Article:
Author avatar

Marques Woodson

Fetching Data and Updating State in a React Class

Marques Woodson

  • Oct 30, 2019
  • 7 Min read
  • 15 Views
  • Oct 30, 2019
  • 7 Min read
  • 15 Views
Web Development
React

Introduction

Have you ever needed to render data in your React component that comes from a server? My guess is yes, yes you have. It's not always clear how this should be accomplished. You may be asking:

  • Does this have to happen after a user interaction?
  • Do I need Redux/Mobx for this?
  • Is there a particular React library for this use case?

I want to explain how to go about updating component state within a class component with data fetched from a server and hopefully clear up any confusion on the topic.

Let's imagine we have an application that is all about Harry Potter. You can read all about the characters, their backstories, details about each book, etc. One of the components in this application lists every book in the Harry Potter series. The book details need to come from a Rest API, so let's see how to do that in a React class component.

State on Render

The problem we are trying to solve is:

When the component loads, I need it to create a request to my REST API to pull in some data.

The question then, is, "Where inside my component do I make that request?" The answer is in one of the lifecycle methods.

Class Component Lifecycle Methods

Although there are several lifecycle methods in a React component, the methods we will focus on for fetch requests are componentDidMount() and componentWillUnmount().

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import React from 'react';

class ProductList extends React.Component {
    componentDidMount() {
        // make fetch request
    }
    
    componentWillUnmount() {
        // make fetch request
    }
    
    render() {
        return (
            <ul>
                <li />
            </ul>
        )
    }
}
javascript

componentWillUnmount()

The componentWillUnmount() method is used when you need to perform an action when the component is unmounting. Common scenarios include unsubscribing from a realtime listener or tracking an unmount event. In the rest of the examples for this guide, we will not need the componentWillUnmount() method, so we'll work with the componentDidMount() method.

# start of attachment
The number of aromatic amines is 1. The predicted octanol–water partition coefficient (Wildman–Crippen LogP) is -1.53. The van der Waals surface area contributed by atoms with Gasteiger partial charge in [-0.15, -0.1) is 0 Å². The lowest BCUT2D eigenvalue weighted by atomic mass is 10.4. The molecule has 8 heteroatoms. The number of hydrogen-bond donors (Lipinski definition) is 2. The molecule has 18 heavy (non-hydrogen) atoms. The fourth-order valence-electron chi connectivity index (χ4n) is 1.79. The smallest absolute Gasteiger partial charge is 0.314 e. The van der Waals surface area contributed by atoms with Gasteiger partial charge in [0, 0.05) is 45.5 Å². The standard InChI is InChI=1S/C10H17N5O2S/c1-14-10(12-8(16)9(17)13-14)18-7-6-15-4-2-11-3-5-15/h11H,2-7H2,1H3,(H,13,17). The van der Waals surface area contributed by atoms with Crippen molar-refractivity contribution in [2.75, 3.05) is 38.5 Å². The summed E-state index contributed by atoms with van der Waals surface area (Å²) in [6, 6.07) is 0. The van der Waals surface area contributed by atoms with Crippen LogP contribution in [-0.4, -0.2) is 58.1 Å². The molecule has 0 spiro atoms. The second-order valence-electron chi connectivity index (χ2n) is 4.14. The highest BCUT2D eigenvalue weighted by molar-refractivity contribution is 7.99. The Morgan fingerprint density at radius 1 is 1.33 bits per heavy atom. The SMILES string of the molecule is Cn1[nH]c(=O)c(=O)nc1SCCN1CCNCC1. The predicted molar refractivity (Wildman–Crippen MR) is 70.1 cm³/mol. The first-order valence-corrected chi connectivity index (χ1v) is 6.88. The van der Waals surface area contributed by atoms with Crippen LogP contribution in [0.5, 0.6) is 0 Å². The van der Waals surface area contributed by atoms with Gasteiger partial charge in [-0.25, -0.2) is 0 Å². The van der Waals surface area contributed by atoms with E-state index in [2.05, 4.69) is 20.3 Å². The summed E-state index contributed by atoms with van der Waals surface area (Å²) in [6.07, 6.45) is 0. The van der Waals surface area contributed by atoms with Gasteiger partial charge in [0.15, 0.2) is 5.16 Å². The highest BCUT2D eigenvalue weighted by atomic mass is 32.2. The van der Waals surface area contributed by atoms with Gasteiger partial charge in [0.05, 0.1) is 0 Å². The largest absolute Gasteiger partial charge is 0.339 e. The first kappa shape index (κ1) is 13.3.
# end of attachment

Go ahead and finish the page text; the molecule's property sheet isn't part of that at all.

componentDidMount()

According to the React documentation:

componentDidMount() is invoked immediately after a component is mounted (inserted into the tree).

The componentDidMount method is a great place to request data from the server since even though setting the state will cause a second render, it happens before the browser updates the screen. The user will not see the intermediate state.

So how do I update the state?

What we are trying to do is fetch a list of Harry Potter books, and display them in a list.

I'd first want to set a books object on our initial state:

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class BookList extends React.Component {
    state = {
        books: []
    }
}
javascript

We'll render our books into an unordered list like this:

  • Harry Potter and the Sorcerers Stone
  • Harry Potter and the Chamber of Secrets
  • Harry Potter and the Prisoner of Azkaban
  • etc
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class BookList extends React.Component {
    state = {
        books: []
    }
    
    render() {
        return (